[Development] QThread usage/guidance

Olivier Goffart olivier at woboq.com
Wed Oct 10 19:20:18 CEST 2012

On Wednesday 10 October 2012 17:45:51 Giuseppe D'Angelo wrote:
> On 10 October 2012 16:00, Tony Van Eerd <tvaneerd at rim.com> wrote:
> > I don't have any use cases, but I can't imagine the example recommendation
> > of
> > 
> > connect(thread, SIGNAL(finished()), worker, SLOT(deleteLater()));
> > 
> > working as expected unless deleteLater() happens on the same thread as
> > finished(), via a direct call.
> Why do you say so?
> Without looking at the implementation, the theory should tell us:
> 1) finished() emitted from the "new thread", QThread living in the
> "parent thread": a queued call is used automatically.

If you connect to an object living in the finishing thread, it will be a 
direct conection.
Also, you could explicitly state Qt::DirectConnection while connecting.

> Since you can't
> be certain about when the event loop in the parent thread picks the
> deletion event up (*) and tries to delete the QThread object (which
> can happily crash your program, if the managed thread is still
> running)

You can safely delete a QThread once the finished signal has been emitted
(tested in tst_QThread::destroyFinishRace )

> , lock a mutex before emitting finished() and unlock it when
> you're really done with the thread. Then lock the same mutex in the
> QThread dtor, so it can't be run while you're cleaning up.

We solve it in a similar way,
but you can't keep the mutex locked while emiting finished, since signal 
directly connected to it would possibly lock other mutex and then run into a 
dead lock.
Generaly, you can't keep a mutex locked when you call "user" code (emitting 
signals or calling virtual method).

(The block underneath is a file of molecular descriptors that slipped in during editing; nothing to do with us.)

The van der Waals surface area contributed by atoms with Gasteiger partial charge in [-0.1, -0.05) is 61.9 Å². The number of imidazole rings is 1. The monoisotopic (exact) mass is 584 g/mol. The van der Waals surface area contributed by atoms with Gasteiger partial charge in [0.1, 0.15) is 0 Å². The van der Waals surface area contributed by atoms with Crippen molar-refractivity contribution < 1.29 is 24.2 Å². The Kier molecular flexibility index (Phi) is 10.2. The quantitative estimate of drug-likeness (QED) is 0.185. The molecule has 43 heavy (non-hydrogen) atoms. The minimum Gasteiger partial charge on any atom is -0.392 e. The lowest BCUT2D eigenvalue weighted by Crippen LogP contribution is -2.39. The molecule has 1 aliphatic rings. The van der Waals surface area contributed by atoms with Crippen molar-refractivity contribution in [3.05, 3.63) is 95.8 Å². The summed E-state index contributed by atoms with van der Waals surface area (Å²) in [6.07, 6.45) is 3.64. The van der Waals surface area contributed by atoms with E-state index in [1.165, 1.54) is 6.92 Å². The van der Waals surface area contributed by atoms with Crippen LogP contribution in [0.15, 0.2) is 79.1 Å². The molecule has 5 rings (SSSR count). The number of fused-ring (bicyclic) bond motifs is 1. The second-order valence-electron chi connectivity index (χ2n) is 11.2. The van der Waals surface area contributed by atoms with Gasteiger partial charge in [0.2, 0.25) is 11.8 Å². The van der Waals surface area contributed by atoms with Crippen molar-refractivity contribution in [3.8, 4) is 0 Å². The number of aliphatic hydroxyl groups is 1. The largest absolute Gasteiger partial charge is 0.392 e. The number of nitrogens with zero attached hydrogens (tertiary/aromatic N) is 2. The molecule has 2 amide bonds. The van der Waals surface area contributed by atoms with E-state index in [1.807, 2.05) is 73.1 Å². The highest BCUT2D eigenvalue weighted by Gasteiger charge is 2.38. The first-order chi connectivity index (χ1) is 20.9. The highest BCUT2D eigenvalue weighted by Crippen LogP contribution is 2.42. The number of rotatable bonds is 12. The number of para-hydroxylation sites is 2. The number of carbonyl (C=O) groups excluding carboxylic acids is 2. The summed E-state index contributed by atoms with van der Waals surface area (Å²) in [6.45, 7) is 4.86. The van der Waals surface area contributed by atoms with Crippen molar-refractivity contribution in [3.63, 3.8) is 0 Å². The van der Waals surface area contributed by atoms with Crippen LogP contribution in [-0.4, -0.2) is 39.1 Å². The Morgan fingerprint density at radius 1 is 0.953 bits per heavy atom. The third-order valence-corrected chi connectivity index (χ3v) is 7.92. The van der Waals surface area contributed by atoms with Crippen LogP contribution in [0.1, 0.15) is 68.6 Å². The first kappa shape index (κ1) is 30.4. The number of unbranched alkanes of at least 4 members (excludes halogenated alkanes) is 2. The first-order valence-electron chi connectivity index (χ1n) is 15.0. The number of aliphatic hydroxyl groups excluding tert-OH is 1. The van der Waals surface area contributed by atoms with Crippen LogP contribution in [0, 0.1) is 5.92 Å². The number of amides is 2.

> 2) finished() emitted from the "new thread", QThread living in its
> thread (moveToThread(this), etc.): direct connection used
> automatically, which will cause deleteLater to immediately post a
> deferred delete event. It will be picked up some time later (i.e. it
> won't deadlock with the aforementioned mutex), when the last round of
> deferred events is dispatched. By carefully coding it, you can achieve
> "delete this" in C++.

moveToThread(this) is really a bad idea.
deleting the QThread object in a slot dirrectly connected to finished is an 
undefined behaviour,  likely a crash.

We don't want to support this.
> 3) finished() emitted from the "parent thread", QThread living in the
> "parent thread": this requires us to reason about how do you emit such
> signal from the parent thread. If you resort to post an event to the
> QThread instance, event which will be dispatched from the parent
> thread's event loop and will cause the emission of the signal, you
> pretty much reinvented 1)... (Before you think about doing something
> strange, you can't emit Qt signals from, say, UNIX signal handlers.)
> 4) finished() emitted from the "parent thread", QThread living in its
> thread: this can't work in all cases, as the deletion event may be
> posted (to the thread's own event loop) after the thread itself has
> fully finished. In other words, this will leak the QThread instance;
> it's the equivalent of posting an event to an object living in a
> thread without an event loop running.


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